Geneva – Following the New York Declaration for Refugees and Migrants in 2016, United Nations Member States, for the first time in their history, committed to develop, negotiate and adopt a Global Compact for Safe, Orderly and Regular Migration (GCM).
Mongolia – Nyamdulam and her family had been herders in Zavkhan Province, in remote north-west Mongolia for Nyamdulam’s whole life.
After months of anguish caused by an El Niño drought, large parts of the Pacific nation of Papua New Guinea then experienced torrential rain, exacerbating existing levels of vulnerability.
As the Director General of the only agency with a global footprint that works on migration, I chaired a High Level Panel on Human Mobility in a Changing Climate during last year’s COP 21 in Paris.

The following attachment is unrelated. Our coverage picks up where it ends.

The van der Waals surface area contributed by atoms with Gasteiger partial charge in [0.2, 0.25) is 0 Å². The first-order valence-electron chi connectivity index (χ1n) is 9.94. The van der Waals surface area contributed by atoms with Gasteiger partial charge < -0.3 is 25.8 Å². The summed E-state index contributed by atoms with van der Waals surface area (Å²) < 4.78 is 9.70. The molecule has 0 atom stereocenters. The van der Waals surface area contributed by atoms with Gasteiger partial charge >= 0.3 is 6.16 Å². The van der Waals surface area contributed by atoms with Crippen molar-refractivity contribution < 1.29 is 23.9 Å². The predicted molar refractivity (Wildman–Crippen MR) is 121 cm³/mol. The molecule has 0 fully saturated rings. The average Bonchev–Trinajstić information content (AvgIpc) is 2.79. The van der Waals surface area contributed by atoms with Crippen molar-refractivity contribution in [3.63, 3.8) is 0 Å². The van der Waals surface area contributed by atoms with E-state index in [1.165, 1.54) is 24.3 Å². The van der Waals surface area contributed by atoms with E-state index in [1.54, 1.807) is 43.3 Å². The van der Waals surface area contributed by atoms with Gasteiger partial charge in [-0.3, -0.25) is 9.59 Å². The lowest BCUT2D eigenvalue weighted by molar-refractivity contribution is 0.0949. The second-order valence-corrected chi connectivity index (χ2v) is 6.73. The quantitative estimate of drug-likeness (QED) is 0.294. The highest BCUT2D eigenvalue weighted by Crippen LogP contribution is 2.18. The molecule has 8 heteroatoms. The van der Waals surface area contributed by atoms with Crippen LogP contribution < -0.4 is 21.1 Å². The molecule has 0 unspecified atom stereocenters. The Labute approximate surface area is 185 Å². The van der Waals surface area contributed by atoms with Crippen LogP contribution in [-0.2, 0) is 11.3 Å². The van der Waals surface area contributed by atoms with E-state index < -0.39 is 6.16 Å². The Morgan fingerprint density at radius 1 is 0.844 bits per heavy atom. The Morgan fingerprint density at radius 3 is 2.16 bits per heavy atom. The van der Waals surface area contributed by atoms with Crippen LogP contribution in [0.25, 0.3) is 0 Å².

Already in her 70s, Rufina Moi was forced to leave the Carteret Islands, Papua New Guinea, two years ago. A number of factors influenced her decision to leave behind her home, with the main one being land degradation: the declining area of land available to cultivate due to high population growth and sea-level rise.
Increasingly, as attention is being devoted to the human mobility and climate nexus, we hear more and more calls from various actors to design and implement policies for climate adaptation that include a migration component.